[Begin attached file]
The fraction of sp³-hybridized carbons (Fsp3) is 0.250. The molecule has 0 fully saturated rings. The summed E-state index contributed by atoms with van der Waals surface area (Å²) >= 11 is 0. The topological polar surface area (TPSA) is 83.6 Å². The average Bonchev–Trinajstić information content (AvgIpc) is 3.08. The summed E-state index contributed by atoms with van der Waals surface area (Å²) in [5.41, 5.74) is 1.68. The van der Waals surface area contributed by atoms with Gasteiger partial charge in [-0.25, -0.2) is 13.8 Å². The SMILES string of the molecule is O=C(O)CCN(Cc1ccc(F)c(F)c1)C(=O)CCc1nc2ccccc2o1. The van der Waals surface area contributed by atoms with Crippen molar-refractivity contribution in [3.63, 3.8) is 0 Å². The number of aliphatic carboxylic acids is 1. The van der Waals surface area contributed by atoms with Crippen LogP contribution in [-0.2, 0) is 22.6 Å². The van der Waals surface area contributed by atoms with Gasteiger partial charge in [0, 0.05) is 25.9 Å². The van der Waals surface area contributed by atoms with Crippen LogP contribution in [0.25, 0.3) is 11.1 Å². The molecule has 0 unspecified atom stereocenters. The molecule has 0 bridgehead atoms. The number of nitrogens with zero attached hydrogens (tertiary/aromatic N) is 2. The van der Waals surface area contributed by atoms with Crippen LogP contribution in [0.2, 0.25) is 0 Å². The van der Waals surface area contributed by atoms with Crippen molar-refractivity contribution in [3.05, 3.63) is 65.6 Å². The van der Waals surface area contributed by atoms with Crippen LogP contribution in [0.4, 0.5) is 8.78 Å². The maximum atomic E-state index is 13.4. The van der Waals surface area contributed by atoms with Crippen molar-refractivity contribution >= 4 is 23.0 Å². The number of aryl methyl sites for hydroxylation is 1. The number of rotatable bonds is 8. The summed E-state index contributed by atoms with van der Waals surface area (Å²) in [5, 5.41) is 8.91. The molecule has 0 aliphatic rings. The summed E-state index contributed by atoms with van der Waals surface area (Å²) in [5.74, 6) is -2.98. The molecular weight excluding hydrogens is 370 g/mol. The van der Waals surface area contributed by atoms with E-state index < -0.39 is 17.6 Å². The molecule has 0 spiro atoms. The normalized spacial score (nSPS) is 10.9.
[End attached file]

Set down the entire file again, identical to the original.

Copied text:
The fraction of sp³-hybridized carbons (Fsp3) is 0.250. The molecule has 0 fully saturated rings. The summed E-state index contributed by atoms with van der Waals surface area (Å²) >= 11 is 0. The topological polar surface area (TPSA) is 83.6 Å². The average Bonchev–Trinajstić information content (AvgIpc) is 3.08. The summed E-state index contributed by atoms with van der Waals surface area (Å²) in [5.41, 5.74) is 1.68. The van der Waals surface area contributed by atoms with Gasteiger partial charge in [-0.25, -0.2) is 13.8 Å². The SMILES string of the molecule is O=C(O)CCN(Cc1ccc(F)c(F)c1)C(=O)CCc1nc2ccccc2o1. The van der Waals surface area contributed by atoms with Crippen molar-refractivity contribution in [3.63, 3.8) is 0 Å². The number of aliphatic carboxylic acids is 1. The van der Waals surface area contributed by atoms with Crippen LogP contribution in [-0.2, 0) is 22.6 Å². The van der Waals surface area contributed by atoms with Gasteiger partial charge in [0, 0.05) is 25.9 Å². The van der Waals surface area contributed by atoms with Crippen LogP contribution in [0.25, 0.3) is 11.1 Å². The molecule has 0 unspecified atom stereocenters. The molecule has 0 bridgehead atoms. The number of nitrogens with zero attached hydrogens (tertiary/aromatic N) is 2. The van der Waals surface area contributed by atoms with Crippen LogP contribution in [0.2, 0.25) is 0 Å². The van der Waals surface area contributed by atoms with Crippen molar-refractivity contribution in [3.05, 3.63) is 65.6 Å². The van der Waals surface area contributed by atoms with Crippen LogP contribution in [0.4, 0.5) is 8.78 Å². The maximum atomic E-state index is 13.4. The van der Waals surface area contributed by atoms with Crippen molar-refractivity contribution >= 4 is 23.0 Å². The number of aryl methyl sites for hydroxylation is 1. The number of rotatable bonds is 8. The summed E-state index contributed by atoms with van der Waals surface area (Å²) in [5, 5.41) is 8.91. The molecule has 0 aliphatic rings. The summed E-state index contributed by atoms with van der Waals surface area (Å²) in [5.74, 6) is -2.98. The molecular weight excluding hydrogens is 370 g/mol. The van der Waals surface area contributed by atoms with E-state index < -0.39 is 17.6 Å². The molecule has 0 spiro atoms. The normalized spacial score (nSPS) is 10.9.